Standard Setting Methods

"Underlying the concept of achievement testing is the notion of a continuum of knowledge acquisition." Glaser, 1963

"The idea of a measure requires an idea of a variable on which the measure is located... Our intention is to show how calibrated items can be used to define a variable." Wright & Stone, Best Test Design, 1979

Practitioners of modern measurement have realized the hazards of using untransformed raw scores in every area except one - that of setting performance standards. The employment of antiquated models, such as Angoff (1971), seems to be more the rule than the exception.

Objective standard setting (Wright & Grosse, RMT 7:3 p. 315-6,1993) has demonstrated its psychometric effectiveness at providing testing bodies with reasonable ways to develop stable standards, which also produce acceptable examinee pass rates. The traditional models, like Angoff, have not produced useful results without a variety of "adjustments" which alter and corrupt whatever standard does emerge. The differences between the Objective and Angoff style approaches are more fundamental than pass rate stability, however. Indeed, the meaning and existence of the construct upon which the standard is based is considerably different. [Another attempt at objective standard setting is the Lewis, Mitzel, Green (1996) IRT-based Bookmark standard-setting procedure.]

Angoff attempts to quantify only one point on a construct by asking judge panels to define "minimal competence". This "quantification" is generated solely from predictions of examinee success and is expressed as a proportion of correct responses on the entire test (e.g. a raw score of 100 out of 150). Such simple, untransformed proportions are useless for the construction of meaning, however, because no variable is defined.

The Objective model asks judges to define required knowledge directly through item selection. Wright and Stone (1979) demonstrate that item calibrations define the variable and quantify the standard. The Figure illustrates a judge-defined standard from a recent objective standard setting conducted at the National Certification Corporation. The items are placed at their empirical logit difficulties. Inspection of their content discloses the stratification indicated. The judges then located the "Standard" at a defensible transition point between basic and advanced items. This Figure demonstrates how the Objective model allows for a clear and meaningful description of the standard. Such a description requires the adequate construction of a variable. The construct, itself, quantifies the qualitative understanding.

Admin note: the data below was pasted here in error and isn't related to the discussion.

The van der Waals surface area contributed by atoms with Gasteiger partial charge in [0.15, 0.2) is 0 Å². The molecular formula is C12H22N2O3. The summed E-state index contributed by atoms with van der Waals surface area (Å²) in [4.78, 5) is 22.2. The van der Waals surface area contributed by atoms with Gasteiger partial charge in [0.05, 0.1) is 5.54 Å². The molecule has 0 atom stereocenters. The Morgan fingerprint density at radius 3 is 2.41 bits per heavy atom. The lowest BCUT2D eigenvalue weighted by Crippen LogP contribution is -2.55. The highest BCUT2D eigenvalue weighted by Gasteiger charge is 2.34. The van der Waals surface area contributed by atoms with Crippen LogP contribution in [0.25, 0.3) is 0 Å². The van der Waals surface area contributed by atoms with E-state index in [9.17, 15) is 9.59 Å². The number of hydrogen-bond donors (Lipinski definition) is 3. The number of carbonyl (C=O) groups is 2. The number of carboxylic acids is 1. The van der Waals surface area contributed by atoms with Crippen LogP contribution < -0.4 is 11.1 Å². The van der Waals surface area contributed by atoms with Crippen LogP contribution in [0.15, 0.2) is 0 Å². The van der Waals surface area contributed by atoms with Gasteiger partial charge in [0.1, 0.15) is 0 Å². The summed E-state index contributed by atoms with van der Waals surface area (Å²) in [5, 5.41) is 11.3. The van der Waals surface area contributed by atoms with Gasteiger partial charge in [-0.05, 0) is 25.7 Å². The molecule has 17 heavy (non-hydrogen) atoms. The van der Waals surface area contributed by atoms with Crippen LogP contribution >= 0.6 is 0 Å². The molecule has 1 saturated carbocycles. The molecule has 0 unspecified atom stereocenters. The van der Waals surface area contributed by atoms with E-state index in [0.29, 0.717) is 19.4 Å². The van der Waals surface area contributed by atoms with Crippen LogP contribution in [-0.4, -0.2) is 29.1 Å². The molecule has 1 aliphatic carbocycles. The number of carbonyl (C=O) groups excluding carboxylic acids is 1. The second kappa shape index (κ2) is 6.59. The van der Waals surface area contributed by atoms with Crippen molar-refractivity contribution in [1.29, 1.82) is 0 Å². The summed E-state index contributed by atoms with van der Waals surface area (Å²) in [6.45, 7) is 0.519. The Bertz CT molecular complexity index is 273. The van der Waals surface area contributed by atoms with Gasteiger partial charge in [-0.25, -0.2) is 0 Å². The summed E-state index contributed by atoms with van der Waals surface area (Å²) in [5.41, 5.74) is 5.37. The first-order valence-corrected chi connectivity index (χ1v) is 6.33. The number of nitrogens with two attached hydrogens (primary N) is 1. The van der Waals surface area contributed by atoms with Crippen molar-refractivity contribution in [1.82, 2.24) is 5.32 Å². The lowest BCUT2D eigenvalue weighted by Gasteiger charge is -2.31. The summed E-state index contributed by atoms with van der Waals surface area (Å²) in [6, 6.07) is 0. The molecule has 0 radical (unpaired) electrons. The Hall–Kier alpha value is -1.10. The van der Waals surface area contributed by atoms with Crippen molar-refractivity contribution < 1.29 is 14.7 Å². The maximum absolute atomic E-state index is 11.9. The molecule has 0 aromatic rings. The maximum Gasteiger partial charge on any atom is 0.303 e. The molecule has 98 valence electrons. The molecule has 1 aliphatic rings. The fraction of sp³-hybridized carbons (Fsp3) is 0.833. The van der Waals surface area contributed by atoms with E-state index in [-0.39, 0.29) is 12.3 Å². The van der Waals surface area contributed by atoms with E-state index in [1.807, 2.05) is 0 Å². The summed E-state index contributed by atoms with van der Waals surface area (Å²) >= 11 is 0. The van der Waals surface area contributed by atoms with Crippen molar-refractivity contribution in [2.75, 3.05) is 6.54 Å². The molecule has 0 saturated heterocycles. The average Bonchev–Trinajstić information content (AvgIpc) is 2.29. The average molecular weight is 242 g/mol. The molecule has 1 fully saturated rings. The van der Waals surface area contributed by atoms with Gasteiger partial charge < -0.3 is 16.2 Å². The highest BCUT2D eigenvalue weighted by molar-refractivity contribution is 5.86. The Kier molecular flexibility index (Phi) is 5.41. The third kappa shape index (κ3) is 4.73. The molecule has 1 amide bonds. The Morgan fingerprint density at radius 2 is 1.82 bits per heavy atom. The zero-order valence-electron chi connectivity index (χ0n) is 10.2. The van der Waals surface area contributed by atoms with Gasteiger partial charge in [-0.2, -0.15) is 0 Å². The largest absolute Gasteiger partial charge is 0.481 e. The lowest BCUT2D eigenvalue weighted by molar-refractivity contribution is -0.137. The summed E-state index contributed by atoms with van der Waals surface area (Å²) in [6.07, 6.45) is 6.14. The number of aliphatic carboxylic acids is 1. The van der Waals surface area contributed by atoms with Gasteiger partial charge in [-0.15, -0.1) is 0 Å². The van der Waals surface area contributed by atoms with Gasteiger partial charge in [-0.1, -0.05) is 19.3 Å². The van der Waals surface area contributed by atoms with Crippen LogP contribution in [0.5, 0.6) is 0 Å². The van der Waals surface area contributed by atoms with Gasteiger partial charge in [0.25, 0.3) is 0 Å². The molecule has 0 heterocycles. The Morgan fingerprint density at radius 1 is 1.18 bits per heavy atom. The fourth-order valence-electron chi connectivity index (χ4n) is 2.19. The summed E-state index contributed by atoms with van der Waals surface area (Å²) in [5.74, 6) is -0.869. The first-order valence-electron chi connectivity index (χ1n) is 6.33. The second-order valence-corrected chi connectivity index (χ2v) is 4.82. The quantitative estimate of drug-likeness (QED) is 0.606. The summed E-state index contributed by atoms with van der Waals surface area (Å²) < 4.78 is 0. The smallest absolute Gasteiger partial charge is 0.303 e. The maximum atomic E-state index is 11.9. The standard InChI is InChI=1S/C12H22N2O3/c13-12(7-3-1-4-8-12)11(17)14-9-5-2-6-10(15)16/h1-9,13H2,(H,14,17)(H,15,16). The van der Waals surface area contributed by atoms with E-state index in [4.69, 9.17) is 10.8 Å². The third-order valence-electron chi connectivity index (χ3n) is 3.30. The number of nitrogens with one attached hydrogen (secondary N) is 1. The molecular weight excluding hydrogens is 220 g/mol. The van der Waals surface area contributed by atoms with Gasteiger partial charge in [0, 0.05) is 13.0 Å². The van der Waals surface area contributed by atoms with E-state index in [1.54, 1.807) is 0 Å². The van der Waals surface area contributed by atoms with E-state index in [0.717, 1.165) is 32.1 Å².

The vagaries of the Angoff method are replaced in the Objective approach with clear definitions, descriptions and quantifications. Whereas Angoff may begin with content, it ends up atomized into hundreds of contentless score fractions. Only an Objective approach retains the full richness of content understanding throughout the process, synthesizing it into a useful definition of the meaning of the standard.

------------------------------------------------
Item     Item         Item Descriptors
Logit    Map
------------------------------------------------
7.00     x
         x            Items in this range:
         x
         xxx          Advanced Physiology
         x            New Medical Advances
         xxx          Drug Dosage Calculations
6.0      xxxx         Psycho-Social Questions
         xxxxx
         xxxx
------------------------------------------------
         xxxxxxxxxx   STANDARD
         xxxxxxxxx
         xxxxxxx      Items in this range:
5.0      xxxxxxx
         xxxxxx       Gen Anatomy/Physiology
         xx           Intake/Evaluation
         xxxx         Routine Patient Care
         xxxx         Drug Usage
         x            Diagnostic Tools
4.0      x
------------------------------------------------

Angoff W.H. 1971. Scales, norms and equivalent scores. Chapter 15 in R.L. Thorndike, ed., Educational Measurement, 2 Ed. Washington DC: American Council on Education.

Glaser, R. 1963. Instructional technology and the measurement of learning. American Psychologist 18 519-521.

Lewis D.M., Mitzel, H. C., Green, D. R. (1996). Standard Setting: A Bookmark Approach. In D. R. Green (Chair), IRT-Based Standard-Setting Procedures Utilizing Behavioral Anchoring. Symposium presented at the 1996 Council of Chief State School Officers 1996 National Conference on Large Scale Assessment, Phoenix, AZ.